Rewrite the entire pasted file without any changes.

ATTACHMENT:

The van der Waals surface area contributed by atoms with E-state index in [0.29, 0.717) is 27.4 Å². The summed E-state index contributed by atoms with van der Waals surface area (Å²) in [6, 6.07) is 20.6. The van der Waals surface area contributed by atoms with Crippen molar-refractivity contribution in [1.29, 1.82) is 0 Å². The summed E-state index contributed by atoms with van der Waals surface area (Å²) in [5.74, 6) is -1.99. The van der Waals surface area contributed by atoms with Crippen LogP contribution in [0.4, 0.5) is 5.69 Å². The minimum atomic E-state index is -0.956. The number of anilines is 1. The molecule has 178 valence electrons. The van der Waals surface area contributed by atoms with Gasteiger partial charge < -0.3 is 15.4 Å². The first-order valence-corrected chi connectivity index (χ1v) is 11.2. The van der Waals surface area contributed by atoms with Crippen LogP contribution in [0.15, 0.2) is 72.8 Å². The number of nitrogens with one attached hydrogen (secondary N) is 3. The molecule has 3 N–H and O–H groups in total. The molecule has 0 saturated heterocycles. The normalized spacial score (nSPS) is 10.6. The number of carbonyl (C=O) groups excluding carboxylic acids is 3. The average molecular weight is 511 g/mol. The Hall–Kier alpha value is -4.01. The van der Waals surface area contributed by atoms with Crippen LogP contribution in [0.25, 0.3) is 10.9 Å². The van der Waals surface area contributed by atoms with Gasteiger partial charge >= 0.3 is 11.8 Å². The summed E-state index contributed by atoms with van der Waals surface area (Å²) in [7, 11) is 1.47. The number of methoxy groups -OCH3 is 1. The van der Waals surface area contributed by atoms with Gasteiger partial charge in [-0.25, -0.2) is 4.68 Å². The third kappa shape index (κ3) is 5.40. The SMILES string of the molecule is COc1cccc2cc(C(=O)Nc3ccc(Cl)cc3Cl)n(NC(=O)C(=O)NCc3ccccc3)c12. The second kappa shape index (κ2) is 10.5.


The van der Waals surface area contributed by atoms with E-state index in [0.29, 0.717) is 27.4 Å². The summed E-state index contributed by atoms with van der Waals surface area (Å²) in [6, 6.07) is 20.6. The van der Waals surface area contributed by atoms with Crippen molar-refractivity contribution in [1.29, 1.82) is 0 Å². The summed E-state index contributed by atoms with van der Waals surface area (Å²) in [5.74, 6) is -1.99. The van der Waals surface area contributed by atoms with Crippen LogP contribution in [0.4, 0.5) is 5.69 Å². The minimum atomic E-state index is -0.956. The number of anilines is 1. The molecule has 178 valence electrons. The van der Waals surface area contributed by atoms with Gasteiger partial charge < -0.3 is 15.4 Å². The first-order valence-corrected chi connectivity index (χ1v) is 11.2. The van der Waals surface area contributed by atoms with Crippen LogP contribution in [0.15, 0.2) is 72.8 Å². The number of nitrogens with one attached hydrogen (secondary N) is 3. The molecule has 3 N–H and O–H groups in total. The molecule has 0 saturated heterocycles. The normalized spacial score (nSPS) is 10.6. The number of carbonyl (C=O) groups excluding carboxylic acids is 3. The average molecular weight is 511 g/mol. The Hall–Kier alpha value is -4.01. The van der Waals surface area contributed by atoms with Crippen LogP contribution in [0.25, 0.3) is 10.9 Å². The van der Waals surface area contributed by atoms with Gasteiger partial charge >= 0.3 is 11.8 Å². The summed E-state index contributed by atoms with van der Waals surface area (Å²) in [7, 11) is 1.47. The number of methoxy groups -OCH3 is 1. The van der Waals surface area contributed by atoms with Gasteiger partial charge in [-0.25, -0.2) is 4.68 Å². The third kappa shape index (κ3) is 5.40. The SMILES string of the molecule is COc1cccc2cc(C(=O)Nc3ccc(Cl)cc3Cl)n(NC(=O)C(=O)NCc3ccccc3)c12. The second kappa shape index (κ2) is 10.5.